Bickerstaff: Cavs 'hopeful' as practice facility reopens for voluntary workouts
It's not much, but it's a start. For the first time in nearly two months, the Cleveland Cavaliers are opening their practice facility for workouts.
That is something Cavs coach J.B. Bickerstaff confirmed during a Zoom call with reporters Wednesday.
The workouts at Cleveland Clinic Courts can start Friday and will be voluntary, with strict health and safety guidelines in place. Bickerstaff himself is not permitted to be there.
"No one is being pressured to do anything," he said. "It's not mandatory for (the players) to show up."
The Cavs are one of several teams in states that have relaxed stay-at-home restrictions and are choosing to reopen their facility.
Bickerstaff and the league's other head coaches took part in a conference call with the league office Wednesday, and the overriding theme was how to approach the slow return to working out.
"The league in information gathering mode right now," Bickerstaff said. "Their goal is to not put themselves in a bind and not start too early."
The Cavs (19-46) owned the worst record in the Eastern Conference when the NBA went on hiatus March 11. There's no been determination if the season will resume. If it does, there's really no telling if non-playoff teams such as the Cavs will be included ... or will have to wait until next season, whenever that arrives.
Either way, Bickerstaff made it clear that the entire league wants to have a sense of closure.
"Everybody wants to see a champion," he said. "Safety first, but if it's possible, I think it's worth it."
In the meantime, the Cavs have been holding Zoom calls with the players and coaching staff. General manager Koby Altman also has been involved.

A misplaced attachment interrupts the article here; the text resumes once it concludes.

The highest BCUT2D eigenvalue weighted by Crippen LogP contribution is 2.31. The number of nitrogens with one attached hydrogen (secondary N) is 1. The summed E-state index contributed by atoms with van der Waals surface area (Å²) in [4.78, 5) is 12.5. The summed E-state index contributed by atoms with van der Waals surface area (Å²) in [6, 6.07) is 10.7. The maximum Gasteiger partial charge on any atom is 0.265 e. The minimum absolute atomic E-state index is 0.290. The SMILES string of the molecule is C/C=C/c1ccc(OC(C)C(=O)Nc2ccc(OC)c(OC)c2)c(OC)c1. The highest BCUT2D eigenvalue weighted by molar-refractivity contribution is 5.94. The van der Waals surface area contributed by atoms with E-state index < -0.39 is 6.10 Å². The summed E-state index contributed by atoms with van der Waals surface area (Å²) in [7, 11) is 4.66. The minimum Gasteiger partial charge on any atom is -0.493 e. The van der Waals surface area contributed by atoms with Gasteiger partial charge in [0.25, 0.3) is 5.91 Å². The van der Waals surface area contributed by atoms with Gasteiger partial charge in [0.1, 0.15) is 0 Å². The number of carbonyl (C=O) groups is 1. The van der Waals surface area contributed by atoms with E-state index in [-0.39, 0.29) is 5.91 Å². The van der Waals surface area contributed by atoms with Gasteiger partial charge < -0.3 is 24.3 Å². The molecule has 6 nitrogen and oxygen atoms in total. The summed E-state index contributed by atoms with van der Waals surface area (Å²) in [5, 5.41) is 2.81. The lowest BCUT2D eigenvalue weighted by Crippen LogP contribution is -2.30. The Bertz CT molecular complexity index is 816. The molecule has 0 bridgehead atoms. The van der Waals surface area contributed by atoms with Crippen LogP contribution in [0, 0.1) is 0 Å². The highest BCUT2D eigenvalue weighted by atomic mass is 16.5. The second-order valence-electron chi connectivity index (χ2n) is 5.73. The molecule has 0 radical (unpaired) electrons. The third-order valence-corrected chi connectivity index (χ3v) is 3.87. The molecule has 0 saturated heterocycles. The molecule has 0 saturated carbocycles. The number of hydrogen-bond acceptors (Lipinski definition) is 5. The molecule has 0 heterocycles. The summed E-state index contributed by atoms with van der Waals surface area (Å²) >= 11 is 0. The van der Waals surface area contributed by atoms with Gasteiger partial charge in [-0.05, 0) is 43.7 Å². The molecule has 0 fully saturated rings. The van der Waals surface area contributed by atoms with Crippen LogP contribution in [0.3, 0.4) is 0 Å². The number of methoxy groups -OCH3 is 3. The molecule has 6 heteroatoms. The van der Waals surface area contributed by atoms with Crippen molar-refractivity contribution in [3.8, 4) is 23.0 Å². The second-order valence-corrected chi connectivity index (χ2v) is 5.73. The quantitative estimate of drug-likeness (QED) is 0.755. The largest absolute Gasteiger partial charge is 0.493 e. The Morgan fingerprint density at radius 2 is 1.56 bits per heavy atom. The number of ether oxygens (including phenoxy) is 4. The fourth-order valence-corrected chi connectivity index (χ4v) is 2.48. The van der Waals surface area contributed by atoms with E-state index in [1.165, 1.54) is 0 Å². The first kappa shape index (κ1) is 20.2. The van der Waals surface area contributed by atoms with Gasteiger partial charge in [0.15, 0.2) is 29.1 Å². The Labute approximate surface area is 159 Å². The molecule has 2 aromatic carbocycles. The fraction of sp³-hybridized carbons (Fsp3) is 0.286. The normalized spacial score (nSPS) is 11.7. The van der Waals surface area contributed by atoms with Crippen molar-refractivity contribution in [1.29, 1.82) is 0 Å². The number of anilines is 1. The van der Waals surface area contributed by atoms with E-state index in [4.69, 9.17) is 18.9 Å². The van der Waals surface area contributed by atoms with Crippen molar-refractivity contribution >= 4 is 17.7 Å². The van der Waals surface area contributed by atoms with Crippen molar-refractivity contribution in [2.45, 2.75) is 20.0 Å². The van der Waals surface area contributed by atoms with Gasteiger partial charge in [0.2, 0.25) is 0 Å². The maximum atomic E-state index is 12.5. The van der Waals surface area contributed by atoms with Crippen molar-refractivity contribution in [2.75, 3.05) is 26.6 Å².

Everyone is itching for some competition, Bickerstaff said.
"They're hopeful," he said of the players. "That's what these guys do. When you get used to being part of a pack, that's where you're comfortable and want to be."
According to guidelines put in place by the NBA, no more than four players will be allowed in the facility at the same time. The players also must be practicing at their own basket.
Bickerstaff added that anyone rebounding for players will be wearing a mask and gloves, and staying a safe distance away. The Cavs actually have their own guidelines in place that are even stricter than those instituted by the league.
"Obviously, the longer things go, the more people are separated, you have to get more creative," Bickerstaff said. "But I think being separated is gonna make people more excited once things do get going."
Whenever the Cavs do return to action, they will hope to keep a pretty good thing going. They won five of 11 under Bickerstaff, who took over for John Beilein in February. Even an untrained eye could tell they were more inspired and cohesive under Bickerstaff.
"This group has been outstanding. It was more than just the basketball that we were enjoying," Bickerstaff said. "The way they treated each other, the way they competed with each other, the way they were picking each other up. ...
"Everybody had a night where they contributed. When it was the other guy's turn, they were happy. They weren't frustrated. That's fun. That's what you hope coaching should be. "
Sam Amico covers pro basketball for Sports Illustrated. Follow him @AmicoHoops.